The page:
Michelle Goh And Pongcharn ‘Top’ Russell’s MICHELIN-Star Mia Bangkok Has Personality (Actually, There’s Two)

Top Russel and Michelle Goh at Mia Bangkok

Michelle frowns at the description. Her and her husband, Pongcharn ‘Top’ Russell, who together run the restaurant Mia Bangkok, which opened in 2019, and which has just been awarded a MICHELIN star, aren’t really a ‘dynamic duo,’ she says. “Maybe we’re more like WALL-E and EVE,” she decides, “only with more cats!”

Mia Bangkok, in an unassuming two-story house across a leaf-strewn yard in the city’s Khlong Toei area, is a revelation. 

On the ground floor there’s a refined bar behind a curtain (it’s called Behind The Curtain just to avoid any confusion). Beside it is a pastry kitchen, and then upstairs, there’s three dining rooms: a dark, intimate one, and a tropical one and a flock wallpapered one – Pongcharn ‘Top’ Russell studied in England after all. 

“Each room has its own aesthetic,” Borneo-born pastry chef Michelle says, “I like the dark room while Top is more into the flowery one – especially during lunchtime when the daylight trips off the tropical furnishings.”

Michelle and Top are like WALL-E and EVE only with more cats
Michelle and Top are like WALL-E and EVE, she reckons, “only with more cats.”

Mia Bangkok’s Modern European Cuisine With An Asian Soul

There, Top and Michelle serve modern European cuisine tasting menus with Asian influences, although they’re not too fussed about labels. 

They call it Modern European as a kind of shorthand. And it is that, but it’s also infused with some Asian soul, Michelle says, elaborating on the description a little.

“Top and I cook what we like to eat,” Michelle shrugs. “And we’ll always put eating pleasure above anything else, which, I think, appeals to foodies and the uninitiated alike.” 

Michelle studied at Le Cordon Bleu in Sydney. After that, she worked with Anna Polyviou at Sydney’s Shangri-La before joining Neil Perry at Rockpool, before heading up the pastry section at award-winning Sühring at only 23 years old.

Top was raised on the holiday island of Phuket, before moving to England where he worked at London’s Gauthier Soho, and at The Pearl, under Jun Tanaka, and at Pierre Gagnaire’s Sketch. Returning back to Asia, like Michelle, he worked with Jason Atherton at Pollen Street Social, and at Bangkok’s Freebird, as executive chef.

Mia Bangkok’s mini cuttlefish tacos,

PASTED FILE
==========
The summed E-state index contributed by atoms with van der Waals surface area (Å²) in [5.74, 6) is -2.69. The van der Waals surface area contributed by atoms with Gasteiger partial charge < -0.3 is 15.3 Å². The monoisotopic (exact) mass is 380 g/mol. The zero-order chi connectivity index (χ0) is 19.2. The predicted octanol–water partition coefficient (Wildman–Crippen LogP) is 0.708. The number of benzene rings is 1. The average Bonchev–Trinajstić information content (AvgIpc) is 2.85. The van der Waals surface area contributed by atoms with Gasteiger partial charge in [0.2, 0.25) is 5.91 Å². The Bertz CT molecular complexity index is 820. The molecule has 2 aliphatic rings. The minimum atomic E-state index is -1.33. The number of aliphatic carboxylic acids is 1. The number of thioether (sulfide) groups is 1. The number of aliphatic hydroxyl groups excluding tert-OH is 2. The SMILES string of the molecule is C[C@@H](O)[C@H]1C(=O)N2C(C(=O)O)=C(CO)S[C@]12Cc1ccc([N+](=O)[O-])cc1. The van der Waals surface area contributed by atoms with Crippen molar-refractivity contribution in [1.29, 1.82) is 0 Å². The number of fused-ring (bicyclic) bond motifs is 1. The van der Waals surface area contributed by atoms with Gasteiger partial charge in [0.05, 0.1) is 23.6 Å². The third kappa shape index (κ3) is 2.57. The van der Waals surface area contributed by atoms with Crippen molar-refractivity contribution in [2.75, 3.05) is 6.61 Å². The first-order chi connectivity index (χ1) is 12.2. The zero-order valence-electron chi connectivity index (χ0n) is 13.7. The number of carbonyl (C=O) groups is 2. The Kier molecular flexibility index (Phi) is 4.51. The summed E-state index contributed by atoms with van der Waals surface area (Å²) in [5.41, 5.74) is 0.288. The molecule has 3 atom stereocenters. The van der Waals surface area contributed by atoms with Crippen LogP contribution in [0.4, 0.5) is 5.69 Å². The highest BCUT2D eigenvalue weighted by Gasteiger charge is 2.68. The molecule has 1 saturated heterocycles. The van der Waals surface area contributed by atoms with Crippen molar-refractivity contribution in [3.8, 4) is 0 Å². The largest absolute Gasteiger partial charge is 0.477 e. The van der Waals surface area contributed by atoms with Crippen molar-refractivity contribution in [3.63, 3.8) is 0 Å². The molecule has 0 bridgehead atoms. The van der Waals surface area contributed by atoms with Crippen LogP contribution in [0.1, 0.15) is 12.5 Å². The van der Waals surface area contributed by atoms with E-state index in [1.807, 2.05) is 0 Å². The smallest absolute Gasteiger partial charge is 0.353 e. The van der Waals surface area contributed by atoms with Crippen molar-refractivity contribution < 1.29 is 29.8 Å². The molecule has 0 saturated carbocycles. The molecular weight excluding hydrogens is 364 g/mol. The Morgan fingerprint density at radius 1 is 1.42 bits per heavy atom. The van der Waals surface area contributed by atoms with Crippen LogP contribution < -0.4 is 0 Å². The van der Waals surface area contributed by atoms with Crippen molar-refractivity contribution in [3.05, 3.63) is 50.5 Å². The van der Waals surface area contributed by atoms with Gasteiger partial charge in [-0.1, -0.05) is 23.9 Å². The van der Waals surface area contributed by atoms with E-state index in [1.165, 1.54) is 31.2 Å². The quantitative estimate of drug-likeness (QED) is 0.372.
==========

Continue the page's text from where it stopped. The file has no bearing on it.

Accessible And Enjoyable

Technique-rich and refined, Mia Bangkok is straight-up unabashed fun too with expansive and interesting wine pairings, with lots of natural and biodynamic wines. Some are served by the glass – the natural Ismael Gozalo ‘Sin Nombre’ and the sustainable Abbaye Saint Antoine Vieilles Vignes Chablis.

“That was the intention, 100%,” Michelle agrees. “Fine dining should be accessible and enjoyable.” Still, there’s a steely seriousness behind the scenes. “We take what we do extremely seriously,” Michelle nods, “but all that is in service to giving our guests a good time.”

For food so carefully prepared; created and presented with such fun and finesse, they’re unafraid to add to the burden of the kitchen – which also serves brunch Saturday and Sundays — by offering inclusive options, with 5-course and 8-course tasting menu choices, and a vegetarian and a vegan menu, “so that no one misses out.” 

There was clearly a demand, Michelle says. Friends had long complained about the paucity of vegan and vegetarian options in fine dining spots in Bangkok. So, just to test it out, they tried serving an eight-course vegan tasting menu during the Jae Festival – Thailand’s annual nationwide vegetarian festival held every October – and the reception was positive.

Then they added vegan and vegetarian options to their tasting menus all year long, embracing the no-butter or cream challenge. “Well, we really enjoy the boundaries – they force us to be creative,” Michelle continues. “We don’t use meat substitutes. It’s all raw or whole plant based ingredients like fruits, vegetables, nuts and grains.”

In all the menus, the courses are roughly arranged in the European way, Michelle says, with the five-course menu created first, to keep the price-point accessible, and the “full experience” eight-course menu with luxury add-ons like  caviar, truffle and oysters. Both go from small bites to cold dishes, to hot savory dishes, then a palette cleanser and then dessert.

Stacks of well-balanced flavor at Mia Bangkok.

Inspirations From All Over The Place

Despite working together, Top and Michelle share such a strong passion for food that means they never get bored of it, or each other. 

“Work and life is inseparable,” Michelle says. “And we pick up inspiration all over the place.” However, the one time they talk about work the least, she notes, is when they’re engrossed in eating together.

All that comes through in the borderless dishes they serve – a mini cuttlefish taco and a hay-aged pigeon with a red cabbage and barley risotto. 

Or in their simple, sentimental and ever-present sourdough brioche course “that’s very close to our hearts because it depicts the start of the relationship for both Top and myself.”

Mia Bangkok’s three dining rooms for different tastes.

Accolades Aren’t Everything

Not surprisingly, the MICHELIN star, while meaningful, didn’t change things too much. “Our outlook really hasn’t shifted,” Michelle says, although they’re respectful of the award from “one of the best guides for quality food and fine dining.”

“Perfection is an illusion, but, regardless of accolades, we’re trying to get a little bit better every day,” she smiles. 

They’d rather focus on the small but important day-to-day stuff – like creating an empowering workplace and offering exceptional guest experiences. “Accolades aren’t the reason we do what we do,” Michelle muses. 

Personality means a lot more (especially when there’s two).


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